The Nikon Coolpix 3200 eases the first-time buyer's transition to digital photography by combining lots of fun features that are easy to use with acceptable 3.2-megapixel image quality, a pocketable design, and an affordable price. There are almost no manual settings to confuse the neophyte and only a handful of buttons to worry about. If you're looking for an inexpensive compact digital camera to give to someone who's terrified of digital photography, this might be a good choice. (And if 2-megapixel resolution is sufficient for your needs, you can pick up the otherwise nearly identical for about $100 less.) This Coolpix is best suited to photographers who will benefit from digital training wheels. More-experienced shutterbugs looking for a bargain-priced camera can find better options. The Nikon Coolpix 3200's 3.5-by-2.6-by-1.5-inch, 7-ounce, silver-toned plastic body fits comfortably in your grip for one- or two-hand shooting. The camera body is clean and uncluttered, and every control is well labeled and its function unambiguous. The top surface of the camera has only two buttons: a recessed on/off control and a raised shutter release. There's also a green power LED, which flashes when the camera enters power-saving standby mode, and two sets of tiny holes for the built-in microphone and speaker.
The back panel is punctuated by the optical viewfinder and a 1.6-inch LCD on the left and a cluster of six controls on the right that includes a mode dial, a zoom rocker, a menu button, a picture-review key, a Trash key, and a four-way controller pad with an embedded OK/Set button. You can press the pad in the up direction to adjust flash options, down to switch to macro mode, or left to activate the self-timer. Nikon clearly expects this camera to do most of the thinking for you. Adjustments that some other cameras put on the back panel, such as burst-mode controls and exposure compensation, are tucked away out of sight in the menu system.
The Nikon Coolpix 3200 actually has quite a few different menus, all carefully segregated by function to avoid confusing the neophyte. For example, press the menu key when reviewing photos, and a playback menu appears, with choices for deleting photos, watching a slide show, selecting a photo for printing, and other functions. In recording mode, the menu key invokes a shooting menu, where you can choose resolution, set white balance, enter exposure-compensation settings, or activate burst mode. With the mode dial on Setup, five screens of camera settings are available. There's also a separate Scene menu for choosing among 15 scene modes, 4 of which have menus of their own with four to seven different options. All those choices sound confusing, but they're not.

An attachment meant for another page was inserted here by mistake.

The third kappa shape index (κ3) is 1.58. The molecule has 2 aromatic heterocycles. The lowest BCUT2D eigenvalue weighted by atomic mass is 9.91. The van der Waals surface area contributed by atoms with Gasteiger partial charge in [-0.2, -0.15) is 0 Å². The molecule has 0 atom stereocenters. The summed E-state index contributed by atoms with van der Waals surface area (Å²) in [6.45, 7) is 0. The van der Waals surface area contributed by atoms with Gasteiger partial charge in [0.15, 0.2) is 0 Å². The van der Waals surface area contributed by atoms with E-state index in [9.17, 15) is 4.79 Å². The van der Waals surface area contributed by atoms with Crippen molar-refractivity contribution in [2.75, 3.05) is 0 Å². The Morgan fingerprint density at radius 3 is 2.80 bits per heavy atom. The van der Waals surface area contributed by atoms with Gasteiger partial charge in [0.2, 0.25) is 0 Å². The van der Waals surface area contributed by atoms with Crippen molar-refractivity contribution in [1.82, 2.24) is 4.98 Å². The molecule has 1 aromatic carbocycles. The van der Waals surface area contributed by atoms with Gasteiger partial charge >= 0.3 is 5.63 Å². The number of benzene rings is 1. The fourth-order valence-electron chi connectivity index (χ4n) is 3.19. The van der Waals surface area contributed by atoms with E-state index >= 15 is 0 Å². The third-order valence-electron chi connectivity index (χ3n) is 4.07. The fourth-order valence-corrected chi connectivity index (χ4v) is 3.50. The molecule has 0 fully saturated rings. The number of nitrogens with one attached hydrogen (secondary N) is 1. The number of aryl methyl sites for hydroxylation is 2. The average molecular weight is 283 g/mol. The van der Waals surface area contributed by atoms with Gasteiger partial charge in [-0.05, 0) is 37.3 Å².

While the Nikon Coolpix 3200 makes a decent first camera, it's unlikely to be the owner's last. The abundance of scene modes can handle everything from sunsets to sports to fireworks, but an enthusiastic digital photographer will soon outgrow this Coolpix's feature set and want a little more resolution, a zoom lens with a better-than-3X range for a wider or longer view, and a lot more control over the results.
Nikon kept the price low by transforming some essentials into options. The camera ships without an SD memory card, and the built-in 14.5MB of flash memory is good for only 9 maximum-resolution shots. If you want rechargeable batteries and a charger, you'll have to buy them, too; only a pair of alkaline cells comes in the box.
The Coolpix 3200's 3X zoom lens is fairly basic, offering the 35mm-camera equivalent of a 38mm-to-115mm range. Autofocus will take you as close as 1.6 inches in macro mode, but you'll need to use the LCD to compose your shot.
The most-useful features revolve around the 15 different scene modes, which simplify some typically vexing shooting situations. For example, shooters who stay up late or get up early will find a sunset/sunrise mode and a separate dusk/dawn mode, along with night-landscape and fireworks-show modes. There's a panorama setting, too, to help you stitch together several pictures into one.
Four of the scene modes (Portrait, Night Portrait, Sports, and Landscape) have positions of their own on the mode dial and a menu of options. Portrait mode has settings for full-body shots, close-up portraits, and two-person shots. Choose one, and outlines representing one or more humans appear on the LCD to help you position your subjects. In Landscape mode, you can choose Scenic View, which superimposes outlines representing the horizon and mountains, or Architecture, which generates a grid that helps you orient vertical and horizontal lines. This assistance seems a little wacky at times, but it's useful.